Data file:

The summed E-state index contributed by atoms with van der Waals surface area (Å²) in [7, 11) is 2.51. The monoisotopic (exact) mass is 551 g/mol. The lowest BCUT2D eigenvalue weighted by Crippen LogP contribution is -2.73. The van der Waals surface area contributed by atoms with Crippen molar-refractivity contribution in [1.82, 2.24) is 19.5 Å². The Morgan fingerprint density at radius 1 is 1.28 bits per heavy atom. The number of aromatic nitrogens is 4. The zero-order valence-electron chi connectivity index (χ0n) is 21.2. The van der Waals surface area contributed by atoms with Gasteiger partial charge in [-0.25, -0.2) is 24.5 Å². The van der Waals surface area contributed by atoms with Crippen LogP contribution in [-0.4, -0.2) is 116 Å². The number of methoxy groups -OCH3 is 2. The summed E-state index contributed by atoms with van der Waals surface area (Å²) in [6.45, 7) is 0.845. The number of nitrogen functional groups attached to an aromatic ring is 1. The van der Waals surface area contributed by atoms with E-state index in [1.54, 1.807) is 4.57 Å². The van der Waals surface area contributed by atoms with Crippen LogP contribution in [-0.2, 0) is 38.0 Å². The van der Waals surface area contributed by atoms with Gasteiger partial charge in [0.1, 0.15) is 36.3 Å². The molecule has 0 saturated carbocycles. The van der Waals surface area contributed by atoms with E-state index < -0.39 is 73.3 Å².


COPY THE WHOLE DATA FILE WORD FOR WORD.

The summed E-state index contributed by atoms with van der Waals surface area (Å²) in [7, 11) is 2.51. The monoisotopic (exact) mass is 551 g/mol. The lowest BCUT2D eigenvalue weighted by Crippen LogP contribution is -2.73. The van der Waals surface area contributed by atoms with Crippen molar-refractivity contribution in [1.82, 2.24) is 19.5 Å². The Morgan fingerprint density at radius 1 is 1.28 bits per heavy atom. The number of aromatic nitrogens is 4. The zero-order valence-electron chi connectivity index (χ0n) is 21.2. The van der Waals surface area contributed by atoms with Gasteiger partial charge in [-0.25, -0.2) is 24.5 Å². The van der Waals surface area contributed by atoms with Crippen LogP contribution in [-0.4, -0.2) is 116 Å². The number of methoxy groups -OCH3 is 2. The summed E-state index contributed by atoms with van der Waals surface area (Å²) in [6.45, 7) is 0.845. The number of nitrogen functional groups attached to an aromatic ring is 1. The van der Waals surface area contributed by atoms with E-state index in [1.54, 1.807) is 4.57 Å². The van der Waals surface area contributed by atoms with Crippen LogP contribution in [-0.2, 0) is 38.0 Å². The van der Waals surface area contributed by atoms with Gasteiger partial charge in [0.1, 0.15) is 36.3 Å². The molecule has 0 saturated carbocycles. The van der Waals surface area contributed by atoms with E-state index < -0.39 is 73.3 Å².